Commissioners enter Town Hall vowing to ‘restore faith’ in council

Mayor Lutfur Rahman (left) and local government secretary Eric Pickles

Mayor Lutfur Rahman (left) and local government secretary Eric Pickles - Credit: Archant

Government-backed council bosses arrived at the Town Hall today to seize grant-making powers, promising to “restore faith” in how Tower Hamlets operates.

Tower Hamlets town hall

Tower Hamlets town hall - Credit: Archant

Mayor Lutfur Rahman met with the two commissioners sent by local government secretary Eric Pickles after a damning £1million audit report on the borough’s finances.

Sir Ken Knight, a former London fire commissioner and Chief Fire and Rescue Advisor to the government, and Max Caller, a former council chief exec and chairman of the Local Government Boundary Commission, will also take over the buying and selling of public buildings.

The visit comes as Mr Pickles announces he does not accept the Mayor’s representations that issues raised in the report can be easily fixed by the council.

The audit report by PriceWaterhouseCoopers (PwC), published on November 4 and ordered by Mr Pickles in April, slammed the council’s grants process and lack of transparency, saying the council failed to provide “best value for money” to residents.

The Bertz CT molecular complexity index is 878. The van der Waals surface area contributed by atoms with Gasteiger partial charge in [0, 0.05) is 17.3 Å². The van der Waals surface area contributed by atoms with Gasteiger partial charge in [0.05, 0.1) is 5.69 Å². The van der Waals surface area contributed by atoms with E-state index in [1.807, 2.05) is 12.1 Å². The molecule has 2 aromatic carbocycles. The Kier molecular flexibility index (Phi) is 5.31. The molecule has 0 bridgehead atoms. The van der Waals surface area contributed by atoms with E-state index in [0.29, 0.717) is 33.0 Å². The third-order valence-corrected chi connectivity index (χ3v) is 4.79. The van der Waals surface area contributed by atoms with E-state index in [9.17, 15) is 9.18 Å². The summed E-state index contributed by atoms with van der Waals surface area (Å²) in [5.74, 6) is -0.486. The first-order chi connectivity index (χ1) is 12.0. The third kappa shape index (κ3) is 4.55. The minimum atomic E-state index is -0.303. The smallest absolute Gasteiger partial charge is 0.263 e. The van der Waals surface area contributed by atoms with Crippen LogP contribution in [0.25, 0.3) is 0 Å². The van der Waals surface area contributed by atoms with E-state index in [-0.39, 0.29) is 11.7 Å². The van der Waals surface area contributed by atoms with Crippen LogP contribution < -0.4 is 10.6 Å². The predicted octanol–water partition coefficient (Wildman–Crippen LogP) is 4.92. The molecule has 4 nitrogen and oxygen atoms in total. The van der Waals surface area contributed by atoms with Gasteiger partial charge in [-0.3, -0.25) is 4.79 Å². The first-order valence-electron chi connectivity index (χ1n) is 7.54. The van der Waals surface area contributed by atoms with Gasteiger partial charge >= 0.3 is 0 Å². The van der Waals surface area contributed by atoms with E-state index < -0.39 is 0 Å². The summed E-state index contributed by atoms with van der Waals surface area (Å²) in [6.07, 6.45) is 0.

Local government secretary Eric Pickles

Local government secretary Eric Pickles - Credit: Archant


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But the council and Mayor have rejected its key findings, saying there was “no evidence” of best value failures.

Lead commissioner Sir Ken said: “We are determined to restore faith in how Tower Hamlets operates.

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“Local people deserve a council that not only makes decisions in an accountable and transparent way but also with the benefit of all residents in mind.

He added: “Today marks the start of a long but necessary journey to ensure public confidence in the council is restored, community cohesion maintained and that Tower Hamlets is no longer a by-word for poor governance.”

Mayor Lutfur Rahman

Mayor Lutfur Rahman - Credit: Archant

The council now has three months to prepare an action plan to improve transparency, serve all residents fairly and secure value for money, and will have to update the secretary of state every six months until March 2017.

“Intervention was not a decision taken lightly,” said Mr Pickles. “However, I could not ignore the overwhelming evidence of the council’s failure, and allow this to continue unchecked.

“I do not accept the Mayor’s representations that problems are easily put right.

“Residents need to know that decisions are being taken properly in an open and accountable way.”

Mayor Lutfur Rahman, responding to the visit, hinted at a possible legal challenge to the move, saying Mr Pickles’s actions go beyond his powers, and added that the report did not warrant this scale of intervention.

He said: “The extent of the sanctions imposed on the council by the secretary of state are unreasonable and disproportionate.

“I will be taking further advice, but it is not in the interests of local democracy for the secretary of state to intervene with such a wide remit and neither is the scale of this intervention supported by the evidence.”

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